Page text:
v. 19-21: What does John tell us here?
v. 22: Time warp here! This is the celebration we call Hanukkah. Why would John go from v. 21 “blind” & jump to the “Feast of Lights” (another name for Hanukkah) time now? (Called the Feast of Lights in remembrance of the oil that miraculously continued to burn in the temple candelabra even after they should have burned out, or according to Josephus, more in recognition of the freedom that the jews gained, “the light of liberty.” The Greek name for the feast, τὰ ἐγκαίνια (ta enkainia), literally means “renewal” and was used to translate Hanukkah which means “dedication.”
v. 23: Notice how specific John is as to time & place for this upcoming teaching. Attached to the original temple of Solomon was “the porch of judgement” where king Solomon had constructed a large hall 50 cubits long and 30 cubits wide because of the enormous porch in front. Originally there was cedar from floor to ceiling. This was the hall of judgement where the king would make judgements and exercise justice. The “porch” or “portico” was located on the east side of the outer court of the New Testament temple of Herod, and it rested on a massive Herodian retaining wall (which incidently can still be seen in part at the present Temple wall area). The wall that supported it was 400 cubits high resting in the valley below and made of marvelous stones. According to Josephus this was the area of the original temple that survived and was still standing in Jesus’ day probably because of its immense size and beauty the Chaldeans left it standing. Its immenseness presented a marvelous appearance. Josephus says, “Its fineness, to such as had not seen it, was incredible; and to such as had seen it was greatly amazing.” It was in these cloisters that the Levites resided and it was here that the doctors of the law met to hear and answer questions. The porch of Solomon was no doubt a special place for Jesus.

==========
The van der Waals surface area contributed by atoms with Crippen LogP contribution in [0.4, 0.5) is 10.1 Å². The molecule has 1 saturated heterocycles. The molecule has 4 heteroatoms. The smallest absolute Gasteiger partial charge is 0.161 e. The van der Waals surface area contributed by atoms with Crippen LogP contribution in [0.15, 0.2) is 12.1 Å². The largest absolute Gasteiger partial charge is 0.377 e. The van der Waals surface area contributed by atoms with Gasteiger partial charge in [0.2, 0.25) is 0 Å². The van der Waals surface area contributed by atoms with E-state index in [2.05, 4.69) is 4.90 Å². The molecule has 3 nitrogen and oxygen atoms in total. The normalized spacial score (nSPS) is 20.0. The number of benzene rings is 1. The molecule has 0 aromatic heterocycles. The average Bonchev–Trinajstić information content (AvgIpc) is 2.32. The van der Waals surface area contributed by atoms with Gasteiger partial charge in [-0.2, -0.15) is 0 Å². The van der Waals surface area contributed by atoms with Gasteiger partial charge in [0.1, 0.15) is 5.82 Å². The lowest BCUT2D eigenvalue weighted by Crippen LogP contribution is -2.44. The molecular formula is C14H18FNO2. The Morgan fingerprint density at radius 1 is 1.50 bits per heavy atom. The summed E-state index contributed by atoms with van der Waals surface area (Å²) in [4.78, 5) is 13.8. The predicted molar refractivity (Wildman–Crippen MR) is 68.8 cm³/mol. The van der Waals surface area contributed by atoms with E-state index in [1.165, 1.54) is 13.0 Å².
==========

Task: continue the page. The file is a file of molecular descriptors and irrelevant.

v. 24: Jesus had never publically proclaimed that he was the Messiah. So why would he say what he does in v. 25? The question they ask Jesus (“Are you the Christ?”) is the same one they sent and asked of John the Baptist in the desert (see John 1:19-34).
v.24-28: How does this interchange relate to the one with the blind man in the previous chapter?
v. 30: How do you understand this statement that Jesus & the Father are one? The phrase ἕν ἐσμεν ({en esmen) is a significant assertion with trinitarian implications. ἕν is neuter, not masculine, so the assertion is not that Jesus and the Father are one person, but one “thing.” Identity of the two persons is not what is asserted, but essential unity (unity of essence). Read in conjunction with verse 15, how do we fit into this relationship?
v. 31-33: This is the first time the official charge of blasphemy is voiced openly in the Fourth Gospel (although it was implicit in John 8:59).